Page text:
Completeness in structural genomics.

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TitleCompleteness in structural genomics.
Publication TypeJournal Article
Year of Publication2001
AuthorsVitkup, D, Melamud, E, Moult, J, Sander, C
JournalNat Struct Biol
Date Published2001 Jun
KeywordsAlgorithms, Animals, Chromosomes, Computational Biology, Databases as Topic, Genome, Genomics, Humans, Models, Molecular, Protein Structure, Tertiary, Proteome, Research Design, Sensitivity and Specificity, Sequence Alignment, Sequence Homology, Amino Acid

Structural genomics has the goal of obtaining useful, three-dimensional models of all proteins by a combination of experimental structure determination and comparative model building. We evaluate different strategies for optimizing information return on effort. The strategy that maximizes structural coverage requires about seven times fewer structure determinations compared with the strategy in which targets are selected at random. With a choice of reasonable model quality and the goal of 90% coverage, we extrapolate the estimate of the total effort of structural genomics. It would take approximately 16,000 carefully selected structure determinations to construct useful atomic models for the vast majority of all proteins. In practice, unless there is global coordination of target selection, the total effort will likely increase by a factor of three. The task can be accomplished within a decade provided that selection of targets is highly coordinated and significant funding is available.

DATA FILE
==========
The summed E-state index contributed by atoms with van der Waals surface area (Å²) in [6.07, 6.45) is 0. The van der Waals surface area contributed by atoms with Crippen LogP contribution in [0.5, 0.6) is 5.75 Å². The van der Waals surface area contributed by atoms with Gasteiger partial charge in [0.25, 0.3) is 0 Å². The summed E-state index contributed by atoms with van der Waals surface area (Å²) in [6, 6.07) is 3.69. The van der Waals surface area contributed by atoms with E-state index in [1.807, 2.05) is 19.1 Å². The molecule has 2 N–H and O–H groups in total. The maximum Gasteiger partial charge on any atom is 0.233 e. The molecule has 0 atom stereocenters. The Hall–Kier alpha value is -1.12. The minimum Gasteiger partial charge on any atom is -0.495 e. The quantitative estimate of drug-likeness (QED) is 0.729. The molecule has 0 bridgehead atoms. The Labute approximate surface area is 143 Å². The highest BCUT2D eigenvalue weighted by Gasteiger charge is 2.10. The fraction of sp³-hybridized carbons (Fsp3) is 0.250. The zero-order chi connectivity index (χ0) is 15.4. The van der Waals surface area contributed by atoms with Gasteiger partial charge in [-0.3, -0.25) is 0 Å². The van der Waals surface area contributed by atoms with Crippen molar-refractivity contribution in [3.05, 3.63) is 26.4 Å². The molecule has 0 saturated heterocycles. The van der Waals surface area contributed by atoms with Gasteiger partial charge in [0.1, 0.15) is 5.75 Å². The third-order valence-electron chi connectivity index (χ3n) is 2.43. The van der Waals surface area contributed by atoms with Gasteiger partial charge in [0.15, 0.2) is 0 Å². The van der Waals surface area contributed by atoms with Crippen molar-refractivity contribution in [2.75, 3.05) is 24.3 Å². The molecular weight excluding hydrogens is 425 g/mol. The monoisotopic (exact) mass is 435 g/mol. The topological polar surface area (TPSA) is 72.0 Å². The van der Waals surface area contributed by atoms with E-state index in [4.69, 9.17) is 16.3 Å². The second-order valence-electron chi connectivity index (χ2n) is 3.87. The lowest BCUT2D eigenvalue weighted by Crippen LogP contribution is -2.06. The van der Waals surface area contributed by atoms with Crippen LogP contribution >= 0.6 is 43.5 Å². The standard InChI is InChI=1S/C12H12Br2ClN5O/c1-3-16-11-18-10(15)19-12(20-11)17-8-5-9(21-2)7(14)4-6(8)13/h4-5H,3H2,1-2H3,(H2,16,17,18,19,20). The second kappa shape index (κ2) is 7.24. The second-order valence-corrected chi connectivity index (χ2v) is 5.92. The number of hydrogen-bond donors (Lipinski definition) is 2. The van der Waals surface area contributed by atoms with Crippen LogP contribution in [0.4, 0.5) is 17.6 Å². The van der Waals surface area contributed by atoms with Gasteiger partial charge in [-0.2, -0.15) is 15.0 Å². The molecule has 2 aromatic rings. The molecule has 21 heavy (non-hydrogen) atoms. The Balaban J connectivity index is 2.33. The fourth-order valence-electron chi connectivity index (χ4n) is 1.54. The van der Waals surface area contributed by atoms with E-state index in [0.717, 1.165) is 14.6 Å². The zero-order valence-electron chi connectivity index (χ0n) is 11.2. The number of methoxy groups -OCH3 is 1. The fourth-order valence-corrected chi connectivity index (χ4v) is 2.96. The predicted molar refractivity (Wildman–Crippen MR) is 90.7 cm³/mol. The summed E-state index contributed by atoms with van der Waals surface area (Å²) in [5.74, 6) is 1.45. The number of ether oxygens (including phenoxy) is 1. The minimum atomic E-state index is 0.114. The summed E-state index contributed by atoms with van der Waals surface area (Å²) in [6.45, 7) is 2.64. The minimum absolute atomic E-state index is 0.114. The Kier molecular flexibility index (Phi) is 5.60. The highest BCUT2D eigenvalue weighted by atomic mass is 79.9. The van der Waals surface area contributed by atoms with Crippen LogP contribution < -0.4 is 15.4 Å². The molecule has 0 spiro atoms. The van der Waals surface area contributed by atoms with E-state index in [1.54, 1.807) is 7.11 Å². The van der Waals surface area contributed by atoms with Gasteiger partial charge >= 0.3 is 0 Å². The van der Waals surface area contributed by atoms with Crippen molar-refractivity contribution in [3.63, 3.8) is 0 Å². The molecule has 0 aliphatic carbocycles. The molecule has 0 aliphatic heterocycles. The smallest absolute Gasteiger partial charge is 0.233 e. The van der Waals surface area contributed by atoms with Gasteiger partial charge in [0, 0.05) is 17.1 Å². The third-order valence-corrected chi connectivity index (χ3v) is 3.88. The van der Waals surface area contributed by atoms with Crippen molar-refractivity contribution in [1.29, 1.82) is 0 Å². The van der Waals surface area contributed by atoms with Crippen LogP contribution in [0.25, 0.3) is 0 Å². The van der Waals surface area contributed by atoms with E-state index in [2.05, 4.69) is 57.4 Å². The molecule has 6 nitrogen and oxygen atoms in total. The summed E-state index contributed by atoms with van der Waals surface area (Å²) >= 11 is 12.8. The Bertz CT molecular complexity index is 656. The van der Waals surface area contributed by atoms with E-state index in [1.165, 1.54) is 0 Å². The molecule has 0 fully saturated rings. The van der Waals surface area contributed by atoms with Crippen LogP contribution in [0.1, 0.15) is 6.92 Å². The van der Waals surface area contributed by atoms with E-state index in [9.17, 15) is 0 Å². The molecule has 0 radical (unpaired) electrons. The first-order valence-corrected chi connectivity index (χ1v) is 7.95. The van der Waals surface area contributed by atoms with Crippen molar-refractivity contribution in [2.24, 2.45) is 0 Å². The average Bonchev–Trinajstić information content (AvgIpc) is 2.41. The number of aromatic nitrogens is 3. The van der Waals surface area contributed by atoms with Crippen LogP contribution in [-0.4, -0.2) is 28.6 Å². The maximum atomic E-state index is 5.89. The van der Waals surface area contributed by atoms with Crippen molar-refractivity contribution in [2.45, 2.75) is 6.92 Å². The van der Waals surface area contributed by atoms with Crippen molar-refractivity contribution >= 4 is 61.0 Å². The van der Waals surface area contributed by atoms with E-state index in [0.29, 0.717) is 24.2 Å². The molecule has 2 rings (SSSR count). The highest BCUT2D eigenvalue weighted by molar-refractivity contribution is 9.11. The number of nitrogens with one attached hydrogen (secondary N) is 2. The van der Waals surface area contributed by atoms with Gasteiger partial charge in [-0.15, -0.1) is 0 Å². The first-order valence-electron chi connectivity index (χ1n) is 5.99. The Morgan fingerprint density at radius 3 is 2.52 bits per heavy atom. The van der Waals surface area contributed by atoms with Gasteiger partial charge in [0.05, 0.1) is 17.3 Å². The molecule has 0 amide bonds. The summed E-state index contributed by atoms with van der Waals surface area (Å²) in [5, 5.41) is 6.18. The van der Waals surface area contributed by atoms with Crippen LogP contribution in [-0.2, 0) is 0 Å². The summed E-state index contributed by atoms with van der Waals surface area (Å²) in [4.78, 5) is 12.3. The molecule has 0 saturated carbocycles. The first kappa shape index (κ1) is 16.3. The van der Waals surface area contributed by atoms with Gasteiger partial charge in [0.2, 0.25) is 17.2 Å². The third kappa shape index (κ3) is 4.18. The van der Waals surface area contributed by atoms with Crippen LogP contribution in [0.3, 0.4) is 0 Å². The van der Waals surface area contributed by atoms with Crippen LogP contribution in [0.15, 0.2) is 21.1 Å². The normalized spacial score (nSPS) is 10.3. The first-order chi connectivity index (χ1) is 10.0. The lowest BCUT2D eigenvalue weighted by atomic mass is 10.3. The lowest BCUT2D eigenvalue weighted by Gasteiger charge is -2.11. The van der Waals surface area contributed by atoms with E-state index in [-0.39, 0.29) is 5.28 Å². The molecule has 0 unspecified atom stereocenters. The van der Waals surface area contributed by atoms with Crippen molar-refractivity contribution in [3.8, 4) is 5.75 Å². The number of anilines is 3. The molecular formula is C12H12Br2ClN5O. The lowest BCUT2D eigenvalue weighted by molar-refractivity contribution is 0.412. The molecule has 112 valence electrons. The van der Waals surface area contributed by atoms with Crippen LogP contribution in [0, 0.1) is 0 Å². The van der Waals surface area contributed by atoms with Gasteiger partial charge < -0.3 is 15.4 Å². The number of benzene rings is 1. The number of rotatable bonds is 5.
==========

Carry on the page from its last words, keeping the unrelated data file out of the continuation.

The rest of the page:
Alternate JournalNat. Struct. Biol.
PubMed ID11373627